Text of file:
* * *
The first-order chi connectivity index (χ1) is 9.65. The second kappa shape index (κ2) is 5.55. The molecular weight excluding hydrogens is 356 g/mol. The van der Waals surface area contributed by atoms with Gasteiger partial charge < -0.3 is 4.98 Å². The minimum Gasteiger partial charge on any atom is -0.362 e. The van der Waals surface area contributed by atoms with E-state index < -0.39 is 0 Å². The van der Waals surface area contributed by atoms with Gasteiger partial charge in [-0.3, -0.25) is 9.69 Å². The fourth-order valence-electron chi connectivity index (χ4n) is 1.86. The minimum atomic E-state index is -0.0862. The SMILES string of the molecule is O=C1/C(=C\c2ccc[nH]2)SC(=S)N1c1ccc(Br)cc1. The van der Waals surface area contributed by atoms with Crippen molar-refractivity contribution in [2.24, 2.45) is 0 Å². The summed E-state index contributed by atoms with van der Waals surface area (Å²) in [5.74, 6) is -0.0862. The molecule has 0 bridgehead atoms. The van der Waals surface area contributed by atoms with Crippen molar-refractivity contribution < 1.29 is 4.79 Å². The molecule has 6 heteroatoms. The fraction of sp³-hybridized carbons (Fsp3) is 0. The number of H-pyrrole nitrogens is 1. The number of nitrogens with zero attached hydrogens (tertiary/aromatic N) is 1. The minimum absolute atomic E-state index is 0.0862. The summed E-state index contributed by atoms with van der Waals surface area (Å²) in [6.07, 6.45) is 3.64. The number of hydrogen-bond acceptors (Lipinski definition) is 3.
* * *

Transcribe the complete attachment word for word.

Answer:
The first-order chi connectivity index (χ1) is 9.65. The second kappa shape index (κ2) is 5.55. The molecular weight excluding hydrogens is 356 g/mol. The van der Waals surface area contributed by atoms with Gasteiger partial charge < -0.3 is 4.98 Å². The minimum Gasteiger partial charge on any atom is -0.362 e. The van der Waals surface area contributed by atoms with E-state index < -0.39 is 0 Å². The van der Waals surface area contributed by atoms with Gasteiger partial charge in [-0.3, -0.25) is 9.69 Å². The fourth-order valence-electron chi connectivity index (χ4n) is 1.86. The minimum atomic E-state index is -0.0862. The SMILES string of the molecule is O=C1/C(=C\c2ccc[nH]2)SC(=S)N1c1ccc(Br)cc1. The van der Waals surface area contributed by atoms with Crippen molar-refractivity contribution in [2.24, 2.45) is 0 Å². The summed E-state index contributed by atoms with van der Waals surface area (Å²) in [5.74, 6) is -0.0862. The molecule has 0 bridgehead atoms. The van der Waals surface area contributed by atoms with Crippen molar-refractivity contribution < 1.29 is 4.79 Å². The molecule has 6 heteroatoms. The fraction of sp³-hybridized carbons (Fsp3) is 0. The number of H-pyrrole nitrogens is 1. The number of nitrogens with zero attached hydrogens (tertiary/aromatic N) is 1. The minimum absolute atomic E-state index is 0.0862. The summed E-state index contributed by atoms with van der Waals surface area (Å²) in [6.07, 6.45) is 3.64. The number of hydrogen-bond acceptors (Lipinski definition) is 3.